In April 1998, anti-terror police on trial for the death of a suspect in their custody attacked journalists, bystanders, and defense lawyers after they were found guilty.106 When riot police stationed outside entered the court room, they too began to beat the journalists and lawyers.107 Although the Ministry of the Interior conducted an investigation into the incident, its findings have not been made public. Both the police and the victims of the beatings filed appeals at the Council of State (Danistay). As of January 1999, the case was still pending.108

During demonstrations, especially by Islamists or right-wing groups, police often harass journalists. After a recent Islamist demonstration, one commentator noted that,

...Scenes of police savagely billy-clubbing young men or dragging females along the ground by the hair so familiar in leftist demonstrations were absent last Tuesday....police showed the utmost restraint to these demonstrators, and received their reward with chants of appreciation and solidarity from thecrowd. Instead, the full fury was turned on the media....four camera men were injured seriously enough to require hospitalization.109

A reporter for a mainstream daily who covered similar Islamist demonstrations in August and September 1997 commented that,

At Islamist demonstrations, both the demonstrators beat us up and the police beat us up....Last Friday, there was an attack on journalists at a Friday mosque demonstration. Some of the journalists caught one of the attackers and gave him to the police, who then sent him away. They never even detained him....We see this double standard toward Islamists. We don’t, of course, want violence used against them, but they use violence against us and nothing happens. Yesterday, the Islamists had a protest in Beyazit. Nothing happened. Compare that with what happens with leftist students, who are beaten and tortured. A police official, Mehmet Ca_lar, even shouted to the protestors, “Eh, Cemaat, we don’t want to hurt you.” At another incident, one policeman was shouting, “Don’t illegalize your action.” But the entire action was illegal as the demonstrators had not been given permission. Last Friday, the same policeman said to the press, “You are agitating the crowd. Leave.”110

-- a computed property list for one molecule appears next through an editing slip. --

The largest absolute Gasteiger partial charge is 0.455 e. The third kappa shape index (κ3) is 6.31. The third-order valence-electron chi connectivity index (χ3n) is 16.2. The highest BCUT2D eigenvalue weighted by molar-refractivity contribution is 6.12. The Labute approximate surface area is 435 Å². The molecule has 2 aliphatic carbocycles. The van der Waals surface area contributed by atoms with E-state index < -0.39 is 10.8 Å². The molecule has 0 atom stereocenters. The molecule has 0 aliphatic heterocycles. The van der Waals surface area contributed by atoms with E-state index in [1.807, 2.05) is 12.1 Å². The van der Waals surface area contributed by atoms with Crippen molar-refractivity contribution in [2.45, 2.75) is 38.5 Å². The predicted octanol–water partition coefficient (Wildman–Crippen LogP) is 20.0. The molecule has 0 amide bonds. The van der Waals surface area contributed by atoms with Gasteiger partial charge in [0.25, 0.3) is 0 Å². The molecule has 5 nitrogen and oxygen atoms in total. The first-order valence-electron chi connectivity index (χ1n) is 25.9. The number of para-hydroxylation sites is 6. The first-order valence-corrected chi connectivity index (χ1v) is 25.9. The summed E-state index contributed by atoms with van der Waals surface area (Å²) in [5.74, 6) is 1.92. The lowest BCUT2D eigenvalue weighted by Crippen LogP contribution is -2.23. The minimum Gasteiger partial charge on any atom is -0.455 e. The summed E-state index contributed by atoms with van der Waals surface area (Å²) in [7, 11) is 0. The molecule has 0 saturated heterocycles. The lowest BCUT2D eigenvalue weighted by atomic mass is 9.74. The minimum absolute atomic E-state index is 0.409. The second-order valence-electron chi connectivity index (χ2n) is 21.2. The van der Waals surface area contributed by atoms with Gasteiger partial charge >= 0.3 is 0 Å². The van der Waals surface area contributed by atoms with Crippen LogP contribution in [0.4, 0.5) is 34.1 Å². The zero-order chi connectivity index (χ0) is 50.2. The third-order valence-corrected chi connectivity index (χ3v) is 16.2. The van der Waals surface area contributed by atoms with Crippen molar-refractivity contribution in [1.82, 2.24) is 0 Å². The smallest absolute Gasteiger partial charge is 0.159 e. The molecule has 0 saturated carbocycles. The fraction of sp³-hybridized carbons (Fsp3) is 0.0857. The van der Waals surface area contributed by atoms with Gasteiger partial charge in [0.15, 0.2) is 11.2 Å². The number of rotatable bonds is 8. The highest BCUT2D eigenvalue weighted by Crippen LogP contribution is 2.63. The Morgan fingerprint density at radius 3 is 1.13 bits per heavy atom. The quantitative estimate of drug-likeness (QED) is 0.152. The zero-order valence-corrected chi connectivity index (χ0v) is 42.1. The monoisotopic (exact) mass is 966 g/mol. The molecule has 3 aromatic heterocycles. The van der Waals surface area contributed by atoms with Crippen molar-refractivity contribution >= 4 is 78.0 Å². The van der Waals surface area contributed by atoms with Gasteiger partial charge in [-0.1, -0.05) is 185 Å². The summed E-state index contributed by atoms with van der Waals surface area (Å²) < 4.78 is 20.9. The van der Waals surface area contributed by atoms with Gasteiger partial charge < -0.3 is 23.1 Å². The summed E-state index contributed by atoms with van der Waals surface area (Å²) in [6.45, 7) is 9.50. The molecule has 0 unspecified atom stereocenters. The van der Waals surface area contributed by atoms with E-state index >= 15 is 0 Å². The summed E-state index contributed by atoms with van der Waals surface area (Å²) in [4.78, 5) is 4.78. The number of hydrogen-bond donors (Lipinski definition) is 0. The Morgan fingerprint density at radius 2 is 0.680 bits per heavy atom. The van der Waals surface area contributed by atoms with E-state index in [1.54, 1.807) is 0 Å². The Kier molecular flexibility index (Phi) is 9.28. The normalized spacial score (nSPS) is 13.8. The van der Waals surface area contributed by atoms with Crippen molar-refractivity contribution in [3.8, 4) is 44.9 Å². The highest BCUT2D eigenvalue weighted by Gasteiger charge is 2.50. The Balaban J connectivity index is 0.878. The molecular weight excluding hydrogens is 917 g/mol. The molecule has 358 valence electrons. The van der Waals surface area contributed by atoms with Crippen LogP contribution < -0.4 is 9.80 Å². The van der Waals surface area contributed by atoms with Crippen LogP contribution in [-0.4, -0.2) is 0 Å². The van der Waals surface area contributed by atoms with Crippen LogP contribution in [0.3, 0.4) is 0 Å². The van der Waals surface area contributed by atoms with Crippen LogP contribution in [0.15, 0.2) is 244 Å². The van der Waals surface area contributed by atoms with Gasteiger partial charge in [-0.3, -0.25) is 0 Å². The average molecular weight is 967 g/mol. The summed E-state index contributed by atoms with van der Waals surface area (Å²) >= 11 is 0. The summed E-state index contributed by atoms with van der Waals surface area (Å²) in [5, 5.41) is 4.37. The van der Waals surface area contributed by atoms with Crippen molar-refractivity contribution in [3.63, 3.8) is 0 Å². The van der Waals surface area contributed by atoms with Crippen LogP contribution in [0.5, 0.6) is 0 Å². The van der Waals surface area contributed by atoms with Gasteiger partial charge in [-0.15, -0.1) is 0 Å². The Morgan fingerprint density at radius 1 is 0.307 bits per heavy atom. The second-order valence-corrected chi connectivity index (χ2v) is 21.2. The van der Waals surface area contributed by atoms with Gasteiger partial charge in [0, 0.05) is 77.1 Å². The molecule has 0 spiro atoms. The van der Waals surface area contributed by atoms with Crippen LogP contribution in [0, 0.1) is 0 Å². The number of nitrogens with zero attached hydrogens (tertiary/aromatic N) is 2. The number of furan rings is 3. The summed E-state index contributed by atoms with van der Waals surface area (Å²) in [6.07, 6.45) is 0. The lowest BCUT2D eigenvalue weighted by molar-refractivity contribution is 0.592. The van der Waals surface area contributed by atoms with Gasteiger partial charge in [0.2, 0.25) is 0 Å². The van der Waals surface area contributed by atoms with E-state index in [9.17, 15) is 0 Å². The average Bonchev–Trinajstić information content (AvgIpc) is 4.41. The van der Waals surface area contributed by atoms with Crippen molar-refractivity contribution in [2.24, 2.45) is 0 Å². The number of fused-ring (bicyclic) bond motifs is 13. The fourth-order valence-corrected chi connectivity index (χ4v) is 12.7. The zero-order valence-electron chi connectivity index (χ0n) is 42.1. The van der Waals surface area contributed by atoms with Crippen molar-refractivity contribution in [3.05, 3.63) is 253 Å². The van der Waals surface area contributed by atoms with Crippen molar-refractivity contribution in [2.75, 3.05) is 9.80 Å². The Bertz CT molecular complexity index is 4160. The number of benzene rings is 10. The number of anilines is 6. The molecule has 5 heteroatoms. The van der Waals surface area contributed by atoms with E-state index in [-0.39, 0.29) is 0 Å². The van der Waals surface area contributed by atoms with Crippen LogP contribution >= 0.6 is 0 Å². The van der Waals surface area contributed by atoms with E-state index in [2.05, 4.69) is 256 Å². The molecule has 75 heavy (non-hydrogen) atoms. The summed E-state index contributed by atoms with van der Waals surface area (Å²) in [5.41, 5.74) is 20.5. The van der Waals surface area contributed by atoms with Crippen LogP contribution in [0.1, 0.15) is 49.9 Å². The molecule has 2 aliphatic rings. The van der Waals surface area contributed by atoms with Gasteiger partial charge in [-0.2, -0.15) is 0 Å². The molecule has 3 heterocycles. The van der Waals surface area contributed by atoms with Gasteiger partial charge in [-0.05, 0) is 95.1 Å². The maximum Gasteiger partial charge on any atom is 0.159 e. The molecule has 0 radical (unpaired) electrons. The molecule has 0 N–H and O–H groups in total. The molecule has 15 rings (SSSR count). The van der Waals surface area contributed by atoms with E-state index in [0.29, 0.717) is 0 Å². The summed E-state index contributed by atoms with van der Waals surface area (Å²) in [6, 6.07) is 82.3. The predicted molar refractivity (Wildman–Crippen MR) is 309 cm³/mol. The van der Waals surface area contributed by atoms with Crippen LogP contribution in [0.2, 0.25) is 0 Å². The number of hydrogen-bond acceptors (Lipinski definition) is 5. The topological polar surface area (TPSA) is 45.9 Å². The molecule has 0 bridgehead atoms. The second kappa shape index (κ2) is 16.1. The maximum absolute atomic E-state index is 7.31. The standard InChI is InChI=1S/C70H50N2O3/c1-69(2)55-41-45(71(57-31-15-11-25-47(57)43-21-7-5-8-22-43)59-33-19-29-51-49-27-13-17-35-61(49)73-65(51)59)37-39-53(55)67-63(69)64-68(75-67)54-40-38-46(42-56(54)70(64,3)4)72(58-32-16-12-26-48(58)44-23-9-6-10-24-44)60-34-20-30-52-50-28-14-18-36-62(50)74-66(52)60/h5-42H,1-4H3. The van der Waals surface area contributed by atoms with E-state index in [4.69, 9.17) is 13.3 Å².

Police who attacked journalists during these demonstrations admitted that they had done so because “they were seeking revenge for having been presented in a bad light.”111

During May Day demonstrations in 1998, supporters of the far-right Nationalist Action Party (MHP) hung a high school student—presumably a leftist—out of the window of their local headquarters and beat him viciously.112 The MHP activists then attacked journalists covering the event. When they wentto the nearest police station to complain, they were told that the man being beaten and hung out the window “was a fellow Grey Wolf (MHP activist) who was being restrained from leaping onto passing leftists.”113

78 Five died in Istanbul, and one each in Ankara, Bursa, Gebze, and K1rikkale. The remaining twenty were killed in southeastern Turkey.

79 Information on murdered journalists comes from the annual report or other reports of the Human Rights Foundation of Turkey (Türkiye _nsan Haklar1 Vakf1-T_HV). See 1992 Türkiye _nsan Haklar1 Raporu, p. 82 and pp. 143-148;1993 Türkiye _nsan Haklar1 Raporu, pp. 230-236; 1994 Turkey Human Rights Report, pp. 247-253; 1995 Turkey Human Rights Report, pp. 320-1; T_HV:Türkiye’de Bas1n Özgürlü_ü (Human Rights Foundation of Turkey: Press Freedom in Turkey), March 1998, pp. 5-8.

Fourteen of the murders took place in 1992, eight in 1993, five in 1994, and one in 1995. Since 1996, one journalist was murdered: Metin Göktepe, reporter for the now closed Evrensel, was beaten to death in Istanbul in police detention in January 1996.

_hsan Karakus, the owner of Silvan, a local paper in the Silvan district of Diyarbak1r, was murdered in March 1992 for unknown reasons. Mr. Karakus had a reputation as a political neutral, and no group took responsibility for the murder.